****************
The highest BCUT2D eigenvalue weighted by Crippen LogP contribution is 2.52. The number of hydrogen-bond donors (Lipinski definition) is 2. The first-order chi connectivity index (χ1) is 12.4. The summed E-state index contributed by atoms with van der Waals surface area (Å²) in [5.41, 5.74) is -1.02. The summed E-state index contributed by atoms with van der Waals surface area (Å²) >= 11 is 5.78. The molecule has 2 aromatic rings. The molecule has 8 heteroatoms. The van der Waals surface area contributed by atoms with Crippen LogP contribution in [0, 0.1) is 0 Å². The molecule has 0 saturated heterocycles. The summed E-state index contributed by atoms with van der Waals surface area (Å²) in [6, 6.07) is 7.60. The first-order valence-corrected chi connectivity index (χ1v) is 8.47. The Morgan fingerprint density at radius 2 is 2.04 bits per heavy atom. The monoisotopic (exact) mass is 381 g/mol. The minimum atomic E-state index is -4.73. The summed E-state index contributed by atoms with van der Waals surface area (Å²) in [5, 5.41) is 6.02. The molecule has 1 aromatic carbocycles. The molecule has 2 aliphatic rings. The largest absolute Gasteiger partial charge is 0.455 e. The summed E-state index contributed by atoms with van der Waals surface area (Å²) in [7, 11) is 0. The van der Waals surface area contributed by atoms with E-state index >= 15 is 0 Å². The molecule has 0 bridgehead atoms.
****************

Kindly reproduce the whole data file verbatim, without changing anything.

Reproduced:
The highest BCUT2D eigenvalue weighted by Crippen LogP contribution is 2.52. The number of hydrogen-bond donors (Lipinski definition) is 2. The first-order chi connectivity index (χ1) is 12.4. The summed E-state index contributed by atoms with van der Waals surface area (Å²) in [5.41, 5.74) is -1.02. The summed E-state index contributed by atoms with van der Waals surface area (Å²) >= 11 is 5.78. The molecule has 2 aromatic rings. The molecule has 8 heteroatoms. The van der Waals surface area contributed by atoms with Crippen LogP contribution in [0, 0.1) is 0 Å². The molecule has 0 saturated heterocycles. The summed E-state index contributed by atoms with van der Waals surface area (Å²) in [6, 6.07) is 7.60. The first-order valence-corrected chi connectivity index (χ1v) is 8.47. The Morgan fingerprint density at radius 2 is 2.04 bits per heavy atom. The monoisotopic (exact) mass is 381 g/mol. The minimum atomic E-state index is -4.73. The summed E-state index contributed by atoms with van der Waals surface area (Å²) in [5, 5.41) is 6.02. The molecule has 1 aromatic carbocycles. The molecule has 2 aliphatic rings. The largest absolute Gasteiger partial charge is 0.455 e. The summed E-state index contributed by atoms with van der Waals surface area (Å²) in [7, 11) is 0. The van der Waals surface area contributed by atoms with E-state index >= 15 is 0 Å². The molecule has 0 bridgehead atoms.